Children under the age of 18 years who are not accompanied by one or both parents must present:

  • a notarised document certifying the agreement of the absent parent(s)
  • a copy of the child's birth certificate, and   
  • a copy of any court order conferring custody of the child, including sole custody, if relevant.

Any documentation not in Spanish must be accompanied by an official Spanish translation. These documents must be notarised by a Chilean consular officer at the Ministry of Foreign Affairs in Santiago or at a Chilean Embassy or Consulate overseas prior to travel. The date of execution of the documents must not be more than three months prior to entry or departure. The same document may be used for entry and exit. Carry three copies of each document.

Children under the age of 18 years, born overseas to Chilean parents, can enter Chile on an Australian passport and remain in the country for up to 90 days as a tourist. For stays longer than 90 days, the child must obtain a Chilean passport. See Laws.

Passport

Make sure your passport is valid for at least six months from the date you intend to return to Australia.

Your passport is a valuable document and attractive to criminals who may try to use your identity to commit crimes. Always keep it in a safe place.

Be aware of attempts to getaccess to your passport by deception. If you are forced to hand over your passport, contact an Australian Embassy, High Commission or Consulate for advice.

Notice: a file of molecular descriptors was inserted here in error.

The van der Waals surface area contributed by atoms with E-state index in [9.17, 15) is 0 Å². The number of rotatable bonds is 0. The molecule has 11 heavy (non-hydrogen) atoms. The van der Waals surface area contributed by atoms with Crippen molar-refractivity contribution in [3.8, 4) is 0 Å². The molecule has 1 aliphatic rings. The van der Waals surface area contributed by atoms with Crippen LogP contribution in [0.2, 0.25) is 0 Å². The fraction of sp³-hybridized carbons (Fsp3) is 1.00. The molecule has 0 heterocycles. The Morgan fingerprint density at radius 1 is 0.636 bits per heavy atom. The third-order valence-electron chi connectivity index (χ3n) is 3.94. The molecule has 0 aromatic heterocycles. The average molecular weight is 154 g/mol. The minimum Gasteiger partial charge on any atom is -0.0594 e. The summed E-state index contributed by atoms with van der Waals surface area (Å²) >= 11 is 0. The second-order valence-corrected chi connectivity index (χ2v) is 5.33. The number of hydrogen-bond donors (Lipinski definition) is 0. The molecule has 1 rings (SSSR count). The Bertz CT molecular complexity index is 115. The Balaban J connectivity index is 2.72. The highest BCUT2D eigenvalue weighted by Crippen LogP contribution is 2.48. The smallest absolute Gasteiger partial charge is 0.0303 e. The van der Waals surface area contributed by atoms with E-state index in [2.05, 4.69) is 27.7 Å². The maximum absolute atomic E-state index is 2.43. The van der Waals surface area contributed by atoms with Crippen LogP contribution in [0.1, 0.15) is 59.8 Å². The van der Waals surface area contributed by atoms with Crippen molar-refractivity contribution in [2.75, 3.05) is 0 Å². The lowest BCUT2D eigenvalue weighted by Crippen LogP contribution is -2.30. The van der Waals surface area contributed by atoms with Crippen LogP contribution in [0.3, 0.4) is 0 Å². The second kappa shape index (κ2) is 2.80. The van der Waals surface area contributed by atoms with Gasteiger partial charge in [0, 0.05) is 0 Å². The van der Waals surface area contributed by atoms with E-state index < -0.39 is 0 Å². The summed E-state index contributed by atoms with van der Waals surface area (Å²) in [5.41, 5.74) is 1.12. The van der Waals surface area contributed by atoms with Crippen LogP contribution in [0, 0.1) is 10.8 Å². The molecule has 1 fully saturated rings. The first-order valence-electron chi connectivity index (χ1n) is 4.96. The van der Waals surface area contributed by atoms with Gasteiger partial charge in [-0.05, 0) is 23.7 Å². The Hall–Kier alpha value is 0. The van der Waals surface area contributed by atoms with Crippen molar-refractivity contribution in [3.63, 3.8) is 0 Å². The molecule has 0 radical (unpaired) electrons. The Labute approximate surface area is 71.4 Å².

By law, you must report the loss or theft of your passport to the Australian Government as soon as possible. You can either:

You'll be required to show your Australian passport when performing a bank transaction, booking a hotel/hostel or travelling by air within the country. Carry a clear photocopy of your Australian passport as proof of ID at all times. Keep your passport in a safe location when not being used.

Money

The local currency is the Chilean Peso (CLP). Amounts exceeding USD10,000 must be declared on arrival and departure. USD can be readily exchanged throughout Chile.

When handling local currency, check that you are given the correct change as vendors, including taxi drivers, sometimes swap denominations to either short-change travellers or request the 'correct' funds a second time.

ATMs are widely available. Contact your bank to find out whether your cards will work in Chile. Credit cards are widely accepted.

Safety and security

Civil unrest and political tension

Large-scale protests can occur in Chile, including in central Santiago, other major cities and rural towns. Demonstrations, protests and other large gatherings can turn violent without warning. Tear gas and water cannons have been used by local authorities.

The anniversary of the 11 September 1973 coup, Workers' Day (1 May) and Day of the Young Combatant (29 March) may be accompanied by large protests and demonstrations.

Several small explosive devices were detonated around Santiago between 2005 and 2014. Churches, childcare centres, banks, the Santiago Metro and police stations were targeted. A Chilean anarchist group claimed responsibility for many of the incidents and vowed to continue its campaign. There have been no bombings since 2014 but further incidents could occur.

People claiming to represent Mapuche communities, Chile's largest indigenous group, are engaged in a conflict in the Araucanía region over issues such as land and indigenous rights. In recent years, related attacks have generally targeted multinational forestry corporations and private Chilean landowners. Australians and other foreigners haven't been directly targeted in the past but could be affected by politically motivated violence directed at others in the future.